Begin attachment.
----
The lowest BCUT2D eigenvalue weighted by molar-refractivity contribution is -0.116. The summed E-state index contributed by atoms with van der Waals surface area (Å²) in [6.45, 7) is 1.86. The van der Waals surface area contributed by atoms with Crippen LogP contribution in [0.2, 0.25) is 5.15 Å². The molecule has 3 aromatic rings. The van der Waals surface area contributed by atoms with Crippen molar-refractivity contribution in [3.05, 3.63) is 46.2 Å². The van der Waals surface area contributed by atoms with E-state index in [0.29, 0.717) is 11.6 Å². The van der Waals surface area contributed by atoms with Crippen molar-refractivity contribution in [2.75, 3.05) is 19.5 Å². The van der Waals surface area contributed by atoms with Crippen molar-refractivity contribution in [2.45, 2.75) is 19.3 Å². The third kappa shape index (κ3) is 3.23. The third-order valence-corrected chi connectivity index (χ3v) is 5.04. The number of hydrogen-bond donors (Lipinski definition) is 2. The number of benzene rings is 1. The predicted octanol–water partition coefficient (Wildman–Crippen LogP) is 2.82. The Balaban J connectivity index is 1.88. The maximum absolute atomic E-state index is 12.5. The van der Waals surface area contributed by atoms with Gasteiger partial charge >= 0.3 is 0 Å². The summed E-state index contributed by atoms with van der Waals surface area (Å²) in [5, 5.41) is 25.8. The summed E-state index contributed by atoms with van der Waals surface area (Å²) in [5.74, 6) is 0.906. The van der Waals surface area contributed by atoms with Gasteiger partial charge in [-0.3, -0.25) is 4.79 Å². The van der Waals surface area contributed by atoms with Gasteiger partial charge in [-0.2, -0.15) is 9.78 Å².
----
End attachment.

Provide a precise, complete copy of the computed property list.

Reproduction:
The lowest BCUT2D eigenvalue weighted by molar-refractivity contribution is -0.116. The summed E-state index contributed by atoms with van der Waals surface area (Å²) in [6.45, 7) is 1.86. The van der Waals surface area contributed by atoms with Crippen LogP contribution in [0.2, 0.25) is 5.15 Å². The molecule has 3 aromatic rings. The van der Waals surface area contributed by atoms with Crippen molar-refractivity contribution in [3.05, 3.63) is 46.2 Å². The van der Waals surface area contributed by atoms with E-state index in [0.29, 0.717) is 11.6 Å². The van der Waals surface area contributed by atoms with Crippen molar-refractivity contribution in [2.75, 3.05) is 19.5 Å². The van der Waals surface area contributed by atoms with Crippen molar-refractivity contribution in [2.45, 2.75) is 19.3 Å². The third kappa shape index (κ3) is 3.23. The third-order valence-corrected chi connectivity index (χ3v) is 5.04. The number of hydrogen-bond donors (Lipinski definition) is 2. The number of benzene rings is 1. The predicted octanol–water partition coefficient (Wildman–Crippen LogP) is 2.82. The Balaban J connectivity index is 1.88. The maximum absolute atomic E-state index is 12.5. The van der Waals surface area contributed by atoms with Gasteiger partial charge >= 0.3 is 0 Å². The summed E-state index contributed by atoms with van der Waals surface area (Å²) in [5, 5.41) is 25.8. The summed E-state index contributed by atoms with van der Waals surface area (Å²) in [5.74, 6) is 0.906. The van der Waals surface area contributed by atoms with Gasteiger partial charge in [-0.3, -0.25) is 4.79 Å². The van der Waals surface area contributed by atoms with Gasteiger partial charge in [-0.2, -0.15) is 9.78 Å².